Credits · We so totally couldn’t have done this ourselves.

  1. Our boat broker was Paul Shield of Allied/Tri-Shore, and he took outstanding care of us. I’d recommend him unhesitatingly.

  2. Orientation and education by Cooper Boating. If we manage to get there and back with reasonable comfort and without loss of life or limb, it will be thanks to their classroom and on-the-water training.

  3. Boat survey and repair by Stem To Stern, who as a side-effect raised my consciousness about things maritime and mechanical.



Contributions

Comment feed for ongoing:Comments feed

From: Toivo Lainevool (Feb 17 2012, at 17:54)

Reminds me of that old nautical sayings: "The happiest days in a boat owner's life are the day he buys the boat and the day he sells the boat"

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From: Bud Gibson (Feb 17 2012, at 18:31)

It's posts like this that have kept me coming around year after year. It sounds pretty cool, and I have to say I wouldn't mind the experience of navigating around the bay and sound in that thing.

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From: David Magda (Feb 17 2012, at 18:43)

There's a good line from the 1992 movie "Wind": Boats are holes in water where you throw money.

:)

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From: Bud Gibson (Feb 17 2012, at 19:02)

It's posts like this that have kept me coming around year after year. It sounds pretty cool, and I have to say I wouldn't mind the experience of navigating around the bay and sound in that thing.

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From: Luke (Feb 17 2012, at 19:30)

We've taken over a 29ft sailboat from my inlaws, it's down in false creek. At first I wasn't so keen on it, but then I watched the great indie film "Hold Fast" - http://www.blueanarchy.org/holdfast/ (free download).

I think it really captures the excitement, thrill and sense of freedom of boating/sailing.

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From: Rob Sayre (Feb 17 2012, at 19:36)

Sounds like fun to me. Wouldn't hurt to admit it.

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From: John Cowan (Feb 17 2012, at 21:23)

For even afloat she's a hole in the water where his money goes.

Every dollar goes

And it's driving him crazy.

He pounds his fists white on the dock in the night

And cries, "I'm gonna win!"

And licks the blood away.

And he's gonna raise the Dolphin

Stan Rogers, "Man With Blue Dolphin"

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From: Jon Jennings (Feb 18 2012, at 01:21)

Congratulations - there's nothing like a life on the ocean wave. Personally I've never been happier than the times I've spent afloat (although usually in things with sails).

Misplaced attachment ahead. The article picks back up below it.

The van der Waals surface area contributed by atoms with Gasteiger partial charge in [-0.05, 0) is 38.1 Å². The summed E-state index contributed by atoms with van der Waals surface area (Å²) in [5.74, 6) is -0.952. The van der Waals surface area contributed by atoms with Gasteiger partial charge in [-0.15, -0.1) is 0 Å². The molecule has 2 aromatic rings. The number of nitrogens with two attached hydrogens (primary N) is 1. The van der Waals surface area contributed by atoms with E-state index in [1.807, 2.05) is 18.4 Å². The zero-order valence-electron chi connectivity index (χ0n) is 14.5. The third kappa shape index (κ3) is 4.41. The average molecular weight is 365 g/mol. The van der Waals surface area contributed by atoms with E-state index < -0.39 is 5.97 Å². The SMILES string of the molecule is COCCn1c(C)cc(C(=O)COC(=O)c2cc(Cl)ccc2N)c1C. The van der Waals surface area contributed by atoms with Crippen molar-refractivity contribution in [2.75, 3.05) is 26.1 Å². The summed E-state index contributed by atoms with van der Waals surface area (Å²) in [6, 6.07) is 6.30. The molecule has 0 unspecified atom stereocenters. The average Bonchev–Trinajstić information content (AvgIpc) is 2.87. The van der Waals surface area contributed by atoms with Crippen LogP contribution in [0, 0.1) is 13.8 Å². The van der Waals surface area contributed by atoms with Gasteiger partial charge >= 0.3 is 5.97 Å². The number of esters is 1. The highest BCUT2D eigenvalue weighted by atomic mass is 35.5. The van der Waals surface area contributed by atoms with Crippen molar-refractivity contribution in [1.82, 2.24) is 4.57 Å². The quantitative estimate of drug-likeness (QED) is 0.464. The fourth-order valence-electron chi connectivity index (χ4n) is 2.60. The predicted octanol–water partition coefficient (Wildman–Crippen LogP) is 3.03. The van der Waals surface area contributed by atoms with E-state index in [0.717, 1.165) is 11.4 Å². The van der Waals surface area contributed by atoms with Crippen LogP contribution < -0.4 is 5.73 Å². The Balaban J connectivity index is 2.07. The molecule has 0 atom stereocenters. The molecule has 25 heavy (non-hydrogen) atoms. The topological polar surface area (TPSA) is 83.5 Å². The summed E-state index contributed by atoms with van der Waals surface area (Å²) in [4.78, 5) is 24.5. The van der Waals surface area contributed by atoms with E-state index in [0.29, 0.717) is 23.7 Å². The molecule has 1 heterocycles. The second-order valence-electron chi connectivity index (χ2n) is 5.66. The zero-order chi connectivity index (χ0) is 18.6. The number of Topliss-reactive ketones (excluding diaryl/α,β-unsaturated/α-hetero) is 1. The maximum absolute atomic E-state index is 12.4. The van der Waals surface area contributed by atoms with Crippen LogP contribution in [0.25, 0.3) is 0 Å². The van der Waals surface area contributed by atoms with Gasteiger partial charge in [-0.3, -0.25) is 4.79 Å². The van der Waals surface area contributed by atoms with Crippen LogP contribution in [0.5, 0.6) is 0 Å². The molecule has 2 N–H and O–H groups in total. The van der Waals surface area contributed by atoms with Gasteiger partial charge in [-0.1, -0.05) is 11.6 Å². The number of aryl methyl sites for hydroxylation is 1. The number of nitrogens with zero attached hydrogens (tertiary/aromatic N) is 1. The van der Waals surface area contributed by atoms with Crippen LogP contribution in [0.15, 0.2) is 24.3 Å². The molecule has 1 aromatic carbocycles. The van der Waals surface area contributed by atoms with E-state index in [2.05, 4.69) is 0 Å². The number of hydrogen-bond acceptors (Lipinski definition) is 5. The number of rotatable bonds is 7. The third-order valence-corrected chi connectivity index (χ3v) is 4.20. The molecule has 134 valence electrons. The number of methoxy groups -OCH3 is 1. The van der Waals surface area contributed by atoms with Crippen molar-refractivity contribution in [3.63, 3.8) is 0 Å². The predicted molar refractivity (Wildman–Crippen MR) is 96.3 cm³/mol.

I think you're going to find your hands full with both the cottage and the boat demanding time/attention/money/tinkering.

"It cost less than either of the last two automobiles I purchased"

Ahhh yes, but wait until you pull up at the gas pump.

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From: stephen o'grady (Feb 18 2012, at 09:26)

as the plaque on my grandfather's boat used to read:

"the difference between men and boys is the price of their toys."

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From: John H (Feb 18 2012, at 10:39)

One more thing you have to learn: boats are always "she", never "it" :)

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From: Tony Fisk (Feb 20 2012, at 16:20)

Somehow I'm reminded of Jack Sparrow's grand entrance in the first 'Pirates' movie!

So how long before you start eyeing off all that fractal territory to the North West?

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From: don M (Feb 27 2012, at 06:43)

Sailors love to quote as the comments already suggest, to which one must add;

"No man will be a sailor who has contrivance enough to get himself into a jail; for being in a ship is being in a jail, with the chance of being drowned. A man in a jail has more room, better food and commonly better company."

Dr Johnson

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From: John O'Shaughnessy (Feb 29 2012, at 18:44)

It sounds like a great addition to to your Cottage Life.

I think you might change your view about the geekiness of boating if you take a look through all the wonderful boating tech that Steven Roberts has assembled over the last 20+ years!

He's also in the Pacific Northwest.

http://microship.com/

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author · Dad · software · colophon · rights

February 09, 2012
· The World (114 fragments)
· · At Sea